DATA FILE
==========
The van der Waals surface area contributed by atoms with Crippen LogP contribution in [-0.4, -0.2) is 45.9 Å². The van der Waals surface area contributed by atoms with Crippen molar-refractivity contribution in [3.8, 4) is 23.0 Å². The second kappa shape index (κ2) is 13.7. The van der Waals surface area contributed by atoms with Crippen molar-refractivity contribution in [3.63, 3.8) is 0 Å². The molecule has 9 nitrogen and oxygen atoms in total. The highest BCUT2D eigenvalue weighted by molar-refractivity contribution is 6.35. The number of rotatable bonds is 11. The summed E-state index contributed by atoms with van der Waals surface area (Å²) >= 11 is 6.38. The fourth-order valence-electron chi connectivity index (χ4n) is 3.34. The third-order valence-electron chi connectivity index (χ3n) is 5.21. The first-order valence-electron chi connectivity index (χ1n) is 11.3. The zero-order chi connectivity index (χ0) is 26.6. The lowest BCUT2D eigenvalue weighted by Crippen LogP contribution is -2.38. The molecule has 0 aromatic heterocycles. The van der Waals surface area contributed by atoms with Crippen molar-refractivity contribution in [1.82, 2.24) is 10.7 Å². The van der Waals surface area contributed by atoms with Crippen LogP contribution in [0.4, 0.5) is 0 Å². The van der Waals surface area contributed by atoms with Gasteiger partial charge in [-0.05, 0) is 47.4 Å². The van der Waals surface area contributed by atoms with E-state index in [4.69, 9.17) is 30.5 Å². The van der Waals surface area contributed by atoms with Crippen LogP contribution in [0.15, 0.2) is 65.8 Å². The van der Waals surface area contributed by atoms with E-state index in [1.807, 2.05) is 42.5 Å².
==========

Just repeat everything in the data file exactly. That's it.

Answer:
The van der Waals surface area contributed by atoms with Crippen LogP contribution in [-0.4, -0.2) is 45.9 Å². The van der Waals surface area contributed by atoms with Crippen molar-refractivity contribution in [3.8, 4) is 23.0 Å². The second kappa shape index (κ2) is 13.7. The van der Waals surface area contributed by atoms with Crippen molar-refractivity contribution in [3.63, 3.8) is 0 Å². The molecule has 9 nitrogen and oxygen atoms in total. The highest BCUT2D eigenvalue weighted by molar-refractivity contribution is 6.35. The number of rotatable bonds is 11. The summed E-state index contributed by atoms with van der Waals surface area (Å²) >= 11 is 6.38. The fourth-order valence-electron chi connectivity index (χ4n) is 3.34. The third-order valence-electron chi connectivity index (χ3n) is 5.21. The first-order valence-electron chi connectivity index (χ1n) is 11.3. The zero-order chi connectivity index (χ0) is 26.6. The lowest BCUT2D eigenvalue weighted by Crippen LogP contribution is -2.38. The molecule has 0 aromatic heterocycles. The van der Waals surface area contributed by atoms with Crippen molar-refractivity contribution in [1.82, 2.24) is 10.7 Å². The van der Waals surface area contributed by atoms with Crippen LogP contribution in [0.4, 0.5) is 0 Å². The van der Waals surface area contributed by atoms with Gasteiger partial charge in [-0.05, 0) is 47.4 Å². The van der Waals surface area contributed by atoms with E-state index in [4.69, 9.17) is 30.5 Å². The van der Waals surface area contributed by atoms with Crippen LogP contribution in [0.15, 0.2) is 65.8 Å². The van der Waals surface area contributed by atoms with E-state index in [1.807, 2.05) is 42.5 Å².